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Turkey

French Press Stands With Cumhuriyet  As Trial Opens In Turkey

Rally in support of Cumhuriyet journalists in Istanbul on July 24
Rally in support of Cumhuriyet journalists in Istanbul on July 24
Bertrand Hauger

Libération, July 24, 2017

Leading French daily Libération showed its support for embattled Turkish opposition daily Cumhuriyet, as a trial gets underway for 17 journalists and staff members on charges of aiding a terrorist organization.

The front page for this special Libération with Cumhuriyet edition features a cartoon — a meaningful choice of expression in light of the 2015 attack on satirical weekly Charlie Hebdo in Paris — depicting a newspaper acting as shackles, alongside the headline: "The press according to Erdogan."

The trial is the latest in the government crackdown on press freedom in the country. An estimated 150 news outlets have been shut down in the wake of the failed coup attempt against President Recep Tayyip Erdoğan, on July 15, 2016.

The 17 Cumhuriyet journalists and staffers are accused of aiding the separatist Kurdistan Workers Party (PKK) as well as the Gülen movement, which Erdogan widely blames for the coup attempt.

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Geopolitics

How Blocking Sweden's NATO Bid Plays Right Into Erdogan's Election Campaign

Turkey's objections to Swedish membership of NATO may mean that Finland joins first. But as he approaches his highly contested reelection bid at home, Turkish President Recep Tayyip Erdogan is ready to use the issue to his advantage.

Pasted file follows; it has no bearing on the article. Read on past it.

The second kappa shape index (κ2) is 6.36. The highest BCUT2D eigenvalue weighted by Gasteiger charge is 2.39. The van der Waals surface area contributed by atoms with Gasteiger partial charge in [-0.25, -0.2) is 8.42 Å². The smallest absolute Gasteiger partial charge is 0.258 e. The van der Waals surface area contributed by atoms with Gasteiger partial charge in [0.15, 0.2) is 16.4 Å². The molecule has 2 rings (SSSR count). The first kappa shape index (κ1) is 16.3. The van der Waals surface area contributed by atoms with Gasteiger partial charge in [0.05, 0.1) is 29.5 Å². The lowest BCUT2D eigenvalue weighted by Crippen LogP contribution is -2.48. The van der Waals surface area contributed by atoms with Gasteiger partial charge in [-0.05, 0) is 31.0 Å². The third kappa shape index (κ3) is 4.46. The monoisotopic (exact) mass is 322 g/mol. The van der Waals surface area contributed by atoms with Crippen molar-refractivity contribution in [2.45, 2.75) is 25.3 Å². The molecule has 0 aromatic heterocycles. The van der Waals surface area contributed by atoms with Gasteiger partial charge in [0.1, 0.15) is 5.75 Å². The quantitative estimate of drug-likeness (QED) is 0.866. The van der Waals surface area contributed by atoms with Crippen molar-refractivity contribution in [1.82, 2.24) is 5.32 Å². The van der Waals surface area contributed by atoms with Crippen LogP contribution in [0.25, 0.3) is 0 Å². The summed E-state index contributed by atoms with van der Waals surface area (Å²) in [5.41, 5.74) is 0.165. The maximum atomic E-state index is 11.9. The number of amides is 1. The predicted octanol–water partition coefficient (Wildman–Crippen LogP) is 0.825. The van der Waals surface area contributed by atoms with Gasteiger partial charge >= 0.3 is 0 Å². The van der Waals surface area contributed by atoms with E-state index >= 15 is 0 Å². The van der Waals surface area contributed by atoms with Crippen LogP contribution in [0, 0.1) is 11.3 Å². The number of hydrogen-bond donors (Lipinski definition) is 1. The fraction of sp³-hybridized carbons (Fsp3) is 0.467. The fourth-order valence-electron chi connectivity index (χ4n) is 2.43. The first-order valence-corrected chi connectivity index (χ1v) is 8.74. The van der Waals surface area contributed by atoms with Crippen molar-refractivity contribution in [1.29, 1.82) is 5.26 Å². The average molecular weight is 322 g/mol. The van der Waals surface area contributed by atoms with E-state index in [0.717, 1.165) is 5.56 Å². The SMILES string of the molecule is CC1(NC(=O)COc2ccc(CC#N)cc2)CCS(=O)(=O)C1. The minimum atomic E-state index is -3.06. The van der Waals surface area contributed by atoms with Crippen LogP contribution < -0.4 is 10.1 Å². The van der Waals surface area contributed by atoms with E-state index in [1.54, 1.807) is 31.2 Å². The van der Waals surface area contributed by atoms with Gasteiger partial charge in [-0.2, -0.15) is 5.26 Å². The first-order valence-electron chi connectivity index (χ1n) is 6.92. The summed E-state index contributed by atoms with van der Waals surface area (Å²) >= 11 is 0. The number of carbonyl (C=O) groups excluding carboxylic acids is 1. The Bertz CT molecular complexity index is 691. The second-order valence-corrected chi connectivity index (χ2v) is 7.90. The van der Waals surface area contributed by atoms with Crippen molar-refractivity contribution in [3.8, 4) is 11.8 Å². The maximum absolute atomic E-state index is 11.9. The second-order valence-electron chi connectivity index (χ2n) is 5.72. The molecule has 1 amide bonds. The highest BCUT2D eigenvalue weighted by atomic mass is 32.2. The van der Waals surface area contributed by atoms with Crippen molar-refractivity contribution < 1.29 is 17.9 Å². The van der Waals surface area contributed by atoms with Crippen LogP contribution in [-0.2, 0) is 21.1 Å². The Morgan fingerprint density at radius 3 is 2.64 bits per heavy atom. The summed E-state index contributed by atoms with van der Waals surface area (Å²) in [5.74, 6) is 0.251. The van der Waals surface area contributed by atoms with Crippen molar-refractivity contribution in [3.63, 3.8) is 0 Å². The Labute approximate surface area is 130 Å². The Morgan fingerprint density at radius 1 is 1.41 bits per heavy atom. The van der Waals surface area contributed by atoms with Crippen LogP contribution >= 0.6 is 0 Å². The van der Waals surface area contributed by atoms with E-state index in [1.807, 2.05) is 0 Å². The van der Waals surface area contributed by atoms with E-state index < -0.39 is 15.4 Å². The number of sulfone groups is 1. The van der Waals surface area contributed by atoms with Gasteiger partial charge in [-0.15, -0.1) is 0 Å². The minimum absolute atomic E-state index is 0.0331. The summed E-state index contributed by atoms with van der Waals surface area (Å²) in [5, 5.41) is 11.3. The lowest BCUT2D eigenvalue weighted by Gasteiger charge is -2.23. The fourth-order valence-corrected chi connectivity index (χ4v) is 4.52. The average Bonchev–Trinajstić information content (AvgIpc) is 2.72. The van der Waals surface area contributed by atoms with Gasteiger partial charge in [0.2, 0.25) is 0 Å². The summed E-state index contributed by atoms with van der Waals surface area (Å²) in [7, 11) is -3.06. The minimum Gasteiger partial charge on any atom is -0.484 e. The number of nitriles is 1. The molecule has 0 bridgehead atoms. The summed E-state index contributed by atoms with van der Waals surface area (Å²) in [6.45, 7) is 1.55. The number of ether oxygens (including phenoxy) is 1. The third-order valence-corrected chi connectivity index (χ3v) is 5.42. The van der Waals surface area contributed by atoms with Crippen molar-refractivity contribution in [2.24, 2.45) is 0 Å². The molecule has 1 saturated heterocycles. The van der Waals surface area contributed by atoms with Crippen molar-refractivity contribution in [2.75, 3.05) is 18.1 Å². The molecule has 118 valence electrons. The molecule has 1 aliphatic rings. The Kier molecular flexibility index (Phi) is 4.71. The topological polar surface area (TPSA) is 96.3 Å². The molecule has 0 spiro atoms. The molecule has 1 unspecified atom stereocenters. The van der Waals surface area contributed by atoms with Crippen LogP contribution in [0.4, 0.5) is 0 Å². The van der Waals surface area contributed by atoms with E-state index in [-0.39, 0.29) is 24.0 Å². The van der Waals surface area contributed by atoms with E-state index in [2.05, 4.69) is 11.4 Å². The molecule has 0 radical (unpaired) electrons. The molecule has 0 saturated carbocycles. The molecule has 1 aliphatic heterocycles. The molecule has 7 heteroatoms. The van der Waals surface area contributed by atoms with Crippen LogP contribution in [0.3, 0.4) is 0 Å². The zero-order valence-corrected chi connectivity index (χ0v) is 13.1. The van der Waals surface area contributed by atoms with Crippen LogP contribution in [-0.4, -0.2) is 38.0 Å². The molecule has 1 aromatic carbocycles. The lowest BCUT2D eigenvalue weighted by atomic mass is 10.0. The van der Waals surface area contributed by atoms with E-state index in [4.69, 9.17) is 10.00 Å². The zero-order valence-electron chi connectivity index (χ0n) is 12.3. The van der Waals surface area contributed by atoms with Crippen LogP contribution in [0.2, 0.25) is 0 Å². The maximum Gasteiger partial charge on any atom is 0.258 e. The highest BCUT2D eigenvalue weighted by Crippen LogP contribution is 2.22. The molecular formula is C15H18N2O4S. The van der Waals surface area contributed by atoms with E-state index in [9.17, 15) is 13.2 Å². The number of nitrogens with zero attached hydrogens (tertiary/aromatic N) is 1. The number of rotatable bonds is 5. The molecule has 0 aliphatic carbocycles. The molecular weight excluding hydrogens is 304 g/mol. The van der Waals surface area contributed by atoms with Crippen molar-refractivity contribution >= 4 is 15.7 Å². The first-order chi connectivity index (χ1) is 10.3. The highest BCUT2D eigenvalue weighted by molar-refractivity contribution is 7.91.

How Blocking Sweden's NATO Bid Plays Right Into Erdogan's Election Campaign

January 11, 2023, Ankara (Turkey): Turkish President Recep Tayyip Erdogan at the International Conference of the Board of Grievances on January 11.

Turkish Presidency / APA Images via ZUMA Press Wire
Pierre Haski

-Analysis-

PARIS — This story has all the key elements of our age: the backdrop of the war in Ukraine, the excessive ambitions of an autocrat, the opportunism of a right-wing demagogue, Islamophobia... And at the end, a country, Sweden, whose NATO membership, which should have been only a formality, has been blocked.

Last spring, under the shock of the invasion of Ukraine by Vladimir Putin's Russia, Sweden and Finland, two neutral countries in northern Europe, decided to apply for membership in NATO. For Sweden, this is a major turning point: the kingdom’s neutrality had lasted more than 150 years.

Turkey's President Recep Tayyip Erdogan raised objections. It demanded that Sweden stop sheltering Kurdish opponents in its country. This has nothing to do with NATO or Ukraine, but everything to do with Erdogan's electoral agenda, as he campaigns for the Turkish presidential elections next May.

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